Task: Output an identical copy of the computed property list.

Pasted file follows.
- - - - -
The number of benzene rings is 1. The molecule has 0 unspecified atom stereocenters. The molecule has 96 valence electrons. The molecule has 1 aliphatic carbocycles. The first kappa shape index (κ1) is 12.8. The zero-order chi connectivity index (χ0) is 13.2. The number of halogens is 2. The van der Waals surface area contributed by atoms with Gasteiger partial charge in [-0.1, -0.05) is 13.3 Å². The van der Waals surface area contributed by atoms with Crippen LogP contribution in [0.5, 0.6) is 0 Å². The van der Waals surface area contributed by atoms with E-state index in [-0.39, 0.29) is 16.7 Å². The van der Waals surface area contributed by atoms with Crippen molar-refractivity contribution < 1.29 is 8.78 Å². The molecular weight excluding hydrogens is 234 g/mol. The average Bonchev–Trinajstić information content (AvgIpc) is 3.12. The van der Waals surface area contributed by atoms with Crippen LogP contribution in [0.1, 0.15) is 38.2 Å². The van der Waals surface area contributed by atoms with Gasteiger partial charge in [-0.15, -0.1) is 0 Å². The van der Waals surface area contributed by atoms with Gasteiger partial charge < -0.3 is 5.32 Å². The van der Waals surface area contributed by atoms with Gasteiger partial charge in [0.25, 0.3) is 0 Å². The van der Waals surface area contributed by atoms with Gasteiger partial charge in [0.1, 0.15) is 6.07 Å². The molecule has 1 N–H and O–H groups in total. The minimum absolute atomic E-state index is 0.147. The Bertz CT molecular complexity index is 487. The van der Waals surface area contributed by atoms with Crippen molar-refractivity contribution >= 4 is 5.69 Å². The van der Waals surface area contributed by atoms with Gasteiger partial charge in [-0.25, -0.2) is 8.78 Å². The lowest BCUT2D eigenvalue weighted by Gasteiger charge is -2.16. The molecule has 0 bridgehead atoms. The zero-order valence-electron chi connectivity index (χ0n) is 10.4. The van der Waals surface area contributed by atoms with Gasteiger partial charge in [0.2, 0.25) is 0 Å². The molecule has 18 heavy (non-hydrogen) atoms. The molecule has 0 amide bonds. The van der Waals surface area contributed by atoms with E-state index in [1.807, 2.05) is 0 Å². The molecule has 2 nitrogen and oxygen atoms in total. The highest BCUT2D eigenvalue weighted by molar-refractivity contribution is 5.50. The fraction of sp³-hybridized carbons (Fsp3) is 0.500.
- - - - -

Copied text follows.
The number of benzene rings is 1. The molecule has 0 unspecified atom stereocenters. The molecule has 96 valence electrons. The molecule has 1 aliphatic carbocycles. The first kappa shape index (κ1) is 12.8. The zero-order chi connectivity index (χ0) is 13.2. The number of halogens is 2. The van der Waals surface area contributed by atoms with Gasteiger partial charge in [-0.1, -0.05) is 13.3 Å². The van der Waals surface area contributed by atoms with Crippen LogP contribution in [0.5, 0.6) is 0 Å². The van der Waals surface area contributed by atoms with E-state index in [-0.39, 0.29) is 16.7 Å². The van der Waals surface area contributed by atoms with Crippen molar-refractivity contribution < 1.29 is 8.78 Å². The molecular weight excluding hydrogens is 234 g/mol. The average Bonchev–Trinajstić information content (AvgIpc) is 3.12. The van der Waals surface area contributed by atoms with Crippen LogP contribution in [0.1, 0.15) is 38.2 Å². The van der Waals surface area contributed by atoms with Gasteiger partial charge in [-0.15, -0.1) is 0 Å². The van der Waals surface area contributed by atoms with Gasteiger partial charge < -0.3 is 5.32 Å². The van der Waals surface area contributed by atoms with Gasteiger partial charge in [0.25, 0.3) is 0 Å². The van der Waals surface area contributed by atoms with Gasteiger partial charge in [0.1, 0.15) is 6.07 Å². The molecule has 1 N–H and O–H groups in total. The minimum absolute atomic E-state index is 0.147. The Bertz CT molecular complexity index is 487. The van der Waals surface area contributed by atoms with Crippen molar-refractivity contribution >= 4 is 5.69 Å². The van der Waals surface area contributed by atoms with Gasteiger partial charge in [-0.25, -0.2) is 8.78 Å². The lowest BCUT2D eigenvalue weighted by Gasteiger charge is -2.16. The molecule has 0 bridgehead atoms. The zero-order valence-electron chi connectivity index (χ0n) is 10.4. The van der Waals surface area contributed by atoms with Gasteiger partial charge in [0.2, 0.25) is 0 Å². The molecule has 18 heavy (non-hydrogen) atoms. The molecule has 0 amide bonds. The van der Waals surface area contributed by atoms with E-state index in [1.807, 2.05) is 0 Å². The molecule has 2 nitrogen and oxygen atoms in total. The highest BCUT2D eigenvalue weighted by molar-refractivity contribution is 5.50. The fraction of sp³-hybridized carbons (Fsp3) is 0.500.